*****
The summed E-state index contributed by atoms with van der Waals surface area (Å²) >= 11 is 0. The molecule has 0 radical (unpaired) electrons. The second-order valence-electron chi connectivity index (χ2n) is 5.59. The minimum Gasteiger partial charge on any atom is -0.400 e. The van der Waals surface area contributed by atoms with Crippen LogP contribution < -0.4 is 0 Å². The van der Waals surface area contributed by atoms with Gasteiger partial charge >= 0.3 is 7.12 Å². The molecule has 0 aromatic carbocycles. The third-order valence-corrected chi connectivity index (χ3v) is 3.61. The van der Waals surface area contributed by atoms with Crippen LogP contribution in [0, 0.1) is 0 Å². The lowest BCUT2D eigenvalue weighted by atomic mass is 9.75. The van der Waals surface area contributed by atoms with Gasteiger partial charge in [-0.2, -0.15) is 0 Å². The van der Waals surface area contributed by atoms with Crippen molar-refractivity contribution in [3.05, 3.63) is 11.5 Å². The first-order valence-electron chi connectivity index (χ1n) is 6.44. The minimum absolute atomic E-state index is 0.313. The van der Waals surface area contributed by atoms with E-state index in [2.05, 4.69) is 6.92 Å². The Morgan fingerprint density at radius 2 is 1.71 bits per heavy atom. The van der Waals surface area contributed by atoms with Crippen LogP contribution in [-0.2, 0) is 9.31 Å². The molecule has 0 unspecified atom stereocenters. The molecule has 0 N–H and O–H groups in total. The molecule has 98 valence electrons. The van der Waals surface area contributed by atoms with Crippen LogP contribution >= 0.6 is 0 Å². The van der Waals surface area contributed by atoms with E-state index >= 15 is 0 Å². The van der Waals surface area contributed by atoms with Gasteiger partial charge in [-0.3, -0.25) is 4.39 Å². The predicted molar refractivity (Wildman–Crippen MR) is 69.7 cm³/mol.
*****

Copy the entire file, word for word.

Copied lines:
The summed E-state index contributed by atoms with van der Waals surface area (Å²) >= 11 is 0. The molecule has 0 radical (unpaired) electrons. The second-order valence-electron chi connectivity index (χ2n) is 5.59. The minimum Gasteiger partial charge on any atom is -0.400 e. The van der Waals surface area contributed by atoms with Crippen LogP contribution < -0.4 is 0 Å². The van der Waals surface area contributed by atoms with Gasteiger partial charge >= 0.3 is 7.12 Å². The molecule has 0 aromatic carbocycles. The third-order valence-corrected chi connectivity index (χ3v) is 3.61. The van der Waals surface area contributed by atoms with Crippen LogP contribution in [0, 0.1) is 0 Å². The lowest BCUT2D eigenvalue weighted by atomic mass is 9.75. The van der Waals surface area contributed by atoms with Gasteiger partial charge in [-0.2, -0.15) is 0 Å². The van der Waals surface area contributed by atoms with Crippen molar-refractivity contribution in [3.05, 3.63) is 11.5 Å². The first-order valence-electron chi connectivity index (χ1n) is 6.44. The minimum absolute atomic E-state index is 0.313. The van der Waals surface area contributed by atoms with E-state index in [2.05, 4.69) is 6.92 Å². The Morgan fingerprint density at radius 2 is 1.71 bits per heavy atom. The van der Waals surface area contributed by atoms with Crippen LogP contribution in [-0.2, 0) is 9.31 Å². The molecule has 0 unspecified atom stereocenters. The molecule has 0 N–H and O–H groups in total. The molecule has 98 valence electrons. The van der Waals surface area contributed by atoms with Crippen LogP contribution >= 0.6 is 0 Å². The van der Waals surface area contributed by atoms with E-state index >= 15 is 0 Å². The van der Waals surface area contributed by atoms with Gasteiger partial charge in [-0.3, -0.25) is 4.39 Å². The predicted molar refractivity (Wildman–Crippen MR) is 69.7 cm³/mol.